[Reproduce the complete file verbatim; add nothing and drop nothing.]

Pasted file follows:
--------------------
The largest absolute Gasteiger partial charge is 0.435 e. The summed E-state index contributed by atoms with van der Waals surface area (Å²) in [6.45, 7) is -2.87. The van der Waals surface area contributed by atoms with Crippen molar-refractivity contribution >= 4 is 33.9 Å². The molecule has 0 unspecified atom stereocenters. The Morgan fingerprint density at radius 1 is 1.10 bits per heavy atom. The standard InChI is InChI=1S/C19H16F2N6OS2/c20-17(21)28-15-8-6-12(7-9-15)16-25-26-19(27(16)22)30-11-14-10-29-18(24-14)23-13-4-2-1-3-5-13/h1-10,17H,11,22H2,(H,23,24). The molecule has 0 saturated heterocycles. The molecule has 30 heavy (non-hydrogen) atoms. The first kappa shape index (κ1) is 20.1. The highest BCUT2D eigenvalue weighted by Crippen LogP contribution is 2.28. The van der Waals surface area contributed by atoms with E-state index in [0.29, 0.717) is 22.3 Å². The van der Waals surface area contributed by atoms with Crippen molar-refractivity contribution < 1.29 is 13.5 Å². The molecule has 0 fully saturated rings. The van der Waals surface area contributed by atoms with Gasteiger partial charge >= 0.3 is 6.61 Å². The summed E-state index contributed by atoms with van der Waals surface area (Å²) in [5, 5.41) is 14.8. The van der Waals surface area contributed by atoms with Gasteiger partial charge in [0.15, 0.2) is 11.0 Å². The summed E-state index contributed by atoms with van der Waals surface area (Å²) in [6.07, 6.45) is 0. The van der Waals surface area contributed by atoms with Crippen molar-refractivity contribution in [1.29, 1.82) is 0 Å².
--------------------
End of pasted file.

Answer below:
The largest absolute Gasteiger partial charge is 0.435 e. The summed E-state index contributed by atoms with van der Waals surface area (Å²) in [6.45, 7) is -2.87. The van der Waals surface area contributed by atoms with Crippen molar-refractivity contribution >= 4 is 33.9 Å². The molecule has 0 unspecified atom stereocenters. The Morgan fingerprint density at radius 1 is 1.10 bits per heavy atom. The standard InChI is InChI=1S/C19H16F2N6OS2/c20-17(21)28-15-8-6-12(7-9-15)16-25-26-19(27(16)22)30-11-14-10-29-18(24-14)23-13-4-2-1-3-5-13/h1-10,17H,11,22H2,(H,23,24). The molecule has 0 saturated heterocycles. The molecule has 30 heavy (non-hydrogen) atoms. The first kappa shape index (κ1) is 20.1. The highest BCUT2D eigenvalue weighted by Crippen LogP contribution is 2.28. The van der Waals surface area contributed by atoms with E-state index in [0.29, 0.717) is 22.3 Å². The van der Waals surface area contributed by atoms with Crippen molar-refractivity contribution < 1.29 is 13.5 Å². The molecule has 0 fully saturated rings. The van der Waals surface area contributed by atoms with Gasteiger partial charge >= 0.3 is 6.61 Å². The summed E-state index contributed by atoms with van der Waals surface area (Å²) in [5, 5.41) is 14.8. The van der Waals surface area contributed by atoms with Gasteiger partial charge in [0.15, 0.2) is 11.0 Å². The summed E-state index contributed by atoms with van der Waals surface area (Å²) in [6.07, 6.45) is 0. The van der Waals surface area contributed by atoms with Crippen molar-refractivity contribution in [1.29, 1.82) is 0 Å².